Posted on 8 July, 2020Identity fraud is not a recordable offence meaning that police are unable to take or retain the information of fraudsters if arrested or convicted. Is it time this changed? We think so.
As we are all probably aware the number of incidences of identity fraud have rocketed since lockdown began. At the last tally a total of £5,341,592 has been reported lost by 2,204 victims of coronavirus-related scams across the UK since 23 March, according to Action Fraud, the UK’s reporting centre for fraud and cybercrime. Fraudsters are using the pandemic as a way to scam people’s personal data out of them and use this for their own personal gain. Some of the emerging phishing crimes include alleged communication from supermarkets regarding the delivery status of an online order, emails and texts purporting to be from the NHS with important information for vulnerable citizens and phone calls and emails from HMRC offering rebates in a bid to help tax payers through lockdown.
One such victim is Millie Clark. In May she received an email from her mobile phone provider asking her to update her payment details online due to new lockdown rules. Clicking on the provided link she logged into ‘her’ account and did as she was asked. Two weeks later she received a phone call from her bank’s anti-fraud team telling her that she had been a victim of fraud. Little did she know, however, that the person at the end of the phone claiming to be her bank was the very same person that sent the very convincing email from the mobile phone provider a few weeks previously. Over the phone she revealed more information about herself enabling the fraudster to take out a £10,000 loan and steal £12,000 from her business account. The first she knew of it was when she received a real call from the bank’s anti-fraud team a few days later. As this incident shows fraudsters are becoming increasingly sophisticated with multi-level scams. They are also indiscriminate in their selection of victims – anyone is vulnerable – including people that have passed away. Due to the increase in the nation’s mortality rate as a result of coronavirus, deceased identity fraud, which occurs when a fraudster steals the identity of someone that has passed away, is tragically also becoming more of concern.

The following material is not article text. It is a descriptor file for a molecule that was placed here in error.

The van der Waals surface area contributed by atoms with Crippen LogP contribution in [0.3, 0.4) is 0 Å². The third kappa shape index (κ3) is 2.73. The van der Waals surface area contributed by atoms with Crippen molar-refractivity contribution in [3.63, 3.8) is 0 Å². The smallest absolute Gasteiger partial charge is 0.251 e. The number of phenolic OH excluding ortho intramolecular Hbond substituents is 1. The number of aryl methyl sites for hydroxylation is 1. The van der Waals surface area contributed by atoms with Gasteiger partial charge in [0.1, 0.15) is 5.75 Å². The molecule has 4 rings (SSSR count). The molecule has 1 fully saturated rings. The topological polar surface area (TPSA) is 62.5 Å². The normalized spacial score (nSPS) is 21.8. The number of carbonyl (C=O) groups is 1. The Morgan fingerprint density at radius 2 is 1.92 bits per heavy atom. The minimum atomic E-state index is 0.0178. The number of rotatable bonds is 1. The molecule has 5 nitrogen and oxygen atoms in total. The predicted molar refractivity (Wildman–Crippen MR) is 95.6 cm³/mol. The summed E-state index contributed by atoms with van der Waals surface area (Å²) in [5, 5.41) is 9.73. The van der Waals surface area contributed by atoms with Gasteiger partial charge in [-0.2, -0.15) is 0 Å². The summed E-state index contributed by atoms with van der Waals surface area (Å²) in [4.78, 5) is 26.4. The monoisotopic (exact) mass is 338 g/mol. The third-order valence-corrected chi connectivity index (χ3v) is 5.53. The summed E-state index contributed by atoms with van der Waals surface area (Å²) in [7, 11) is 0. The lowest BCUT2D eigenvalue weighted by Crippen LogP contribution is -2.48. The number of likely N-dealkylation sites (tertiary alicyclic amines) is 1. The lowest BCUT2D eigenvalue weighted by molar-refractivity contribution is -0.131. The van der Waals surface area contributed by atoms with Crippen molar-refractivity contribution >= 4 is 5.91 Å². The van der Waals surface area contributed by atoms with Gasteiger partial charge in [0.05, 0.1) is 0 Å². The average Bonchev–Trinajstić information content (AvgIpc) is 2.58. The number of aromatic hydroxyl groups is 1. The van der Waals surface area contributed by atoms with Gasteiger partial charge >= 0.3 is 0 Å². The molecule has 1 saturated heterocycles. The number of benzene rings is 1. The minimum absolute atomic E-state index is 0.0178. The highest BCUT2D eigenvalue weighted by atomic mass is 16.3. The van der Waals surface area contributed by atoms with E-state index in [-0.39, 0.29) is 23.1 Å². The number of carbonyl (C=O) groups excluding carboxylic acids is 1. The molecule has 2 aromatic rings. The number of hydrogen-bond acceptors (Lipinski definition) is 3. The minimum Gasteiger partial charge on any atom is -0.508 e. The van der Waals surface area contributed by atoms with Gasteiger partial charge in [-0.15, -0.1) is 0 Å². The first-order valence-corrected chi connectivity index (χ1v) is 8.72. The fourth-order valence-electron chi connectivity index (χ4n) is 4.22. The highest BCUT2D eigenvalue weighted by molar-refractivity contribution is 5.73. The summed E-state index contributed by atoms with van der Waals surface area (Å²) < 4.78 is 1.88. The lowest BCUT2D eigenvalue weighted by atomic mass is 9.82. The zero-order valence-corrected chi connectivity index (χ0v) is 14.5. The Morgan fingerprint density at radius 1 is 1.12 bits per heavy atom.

With an alarming growth rate of both identity fraud and deceased identity fraud is it time that identity theft became classed as a police recordable crime? Millie was able to report her experience to Action Fraud, but under Home Office guidelines the issue could only be logged, not recorded.
The rules around what is and isn’t recordable are quite complicated, and have changed over the years. But what it ultimately means is that the police are not able to take or retain DNA or fingerprints of potential fraudsters if they are arrested and any conviction that results will not be recorded, providing a clear path for fraudsters to potentially reoffend.
Last year businesses lost close to £200 billion to identity fraud, in such a fragile economy this is something we can ill afford. Perhaps now is the time to consider changing ID theft into a recordable crime.